Spirit and Scripture
When the Spirit leads, it follows the written Word
More than halfway through the Easter season, we look forward to the coming of the Holy Spirit at Pentecost, observed May 15 this year.
Seeking the Holy Spirit’s guidance is a theme repeated often during times of church conflict, and rightly so. It is the Spirit of God that gives us love, peace, patience, kindness and gentleness in our relationships with each other.
The work of the Holy Spirit was the emphasis at the Illinois Mennonite Conference annual assembly April 8-9 in Morton, Ill. Conference leaders shared their understandings of how the Holy Spirit works in conjunction with Scripture, prayer and community.
Mennonite Church USA executive director Ervin Stutzman, the guest speaker, told a story from his family’s Amish-Mennonite background. Preachers did not look at the Bible when they preached, because they wanted to rely on the Holy Spirit to give them the words to say. Instead of minimizing Scripture, the tradition had the opposite effect: Preachers would spend the week studying the Bible so that the Holy Spirit would bring the words of Scripture to mind on Sunday morning.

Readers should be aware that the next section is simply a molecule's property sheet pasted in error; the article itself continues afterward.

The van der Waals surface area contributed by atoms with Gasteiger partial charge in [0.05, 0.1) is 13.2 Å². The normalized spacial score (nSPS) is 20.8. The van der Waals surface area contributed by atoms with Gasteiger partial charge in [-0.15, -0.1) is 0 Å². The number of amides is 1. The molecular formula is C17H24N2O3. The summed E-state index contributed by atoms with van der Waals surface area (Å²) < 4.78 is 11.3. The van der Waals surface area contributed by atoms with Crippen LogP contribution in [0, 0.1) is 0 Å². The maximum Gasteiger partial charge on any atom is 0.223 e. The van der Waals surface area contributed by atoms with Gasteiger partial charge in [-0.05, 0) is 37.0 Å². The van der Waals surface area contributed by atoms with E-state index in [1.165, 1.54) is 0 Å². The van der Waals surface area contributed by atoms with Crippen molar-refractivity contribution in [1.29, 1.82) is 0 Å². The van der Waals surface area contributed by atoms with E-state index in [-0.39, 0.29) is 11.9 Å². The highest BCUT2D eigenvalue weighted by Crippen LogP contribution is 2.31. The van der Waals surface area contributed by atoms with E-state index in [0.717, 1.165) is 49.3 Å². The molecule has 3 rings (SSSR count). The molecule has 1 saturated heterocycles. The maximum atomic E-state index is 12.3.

The takeaway from Stutzman’s message was that when we immerse ourselves in Scripture, the Holy Spirit brings to mind things we already know. Therefore, we should spend time studying Scripture so the Spirit can help us understand it better.
“Studying” may sound too academic for some, but it can simply mean reading through a book of the Bible a few paragraphs at a time and listening for the Spirit of God to show us something more clearly.
Inviting one or two others to read with you and discussing your insights together can be helpful for seeing familiar words in a new light — and for being open to how others understand the text.
Do we start with the written Word God has preserved for us when we seek the Spirit’s guidance in making decisions — conflict-related or otherwise?
In our efforts to esteem the centrality of Jesus and the work of the Holy Spirit, do we de-emphasize the authority of Scripture?
Stutzman presented the idea of the Holy Spirit as an advocate of the way of Jesus to us. Yet God’s written Word is our starting point for knowing what the way of Jesus is. The Anabaptist tradition of imitating Jesus has its roots in careful attention to the Bible.
As we seek to remain faithful followers of Jesus through today’s challenges, we pray for the rain of the Holy Spirit’s guidance while we prepare our field with truth from God’s written Word.
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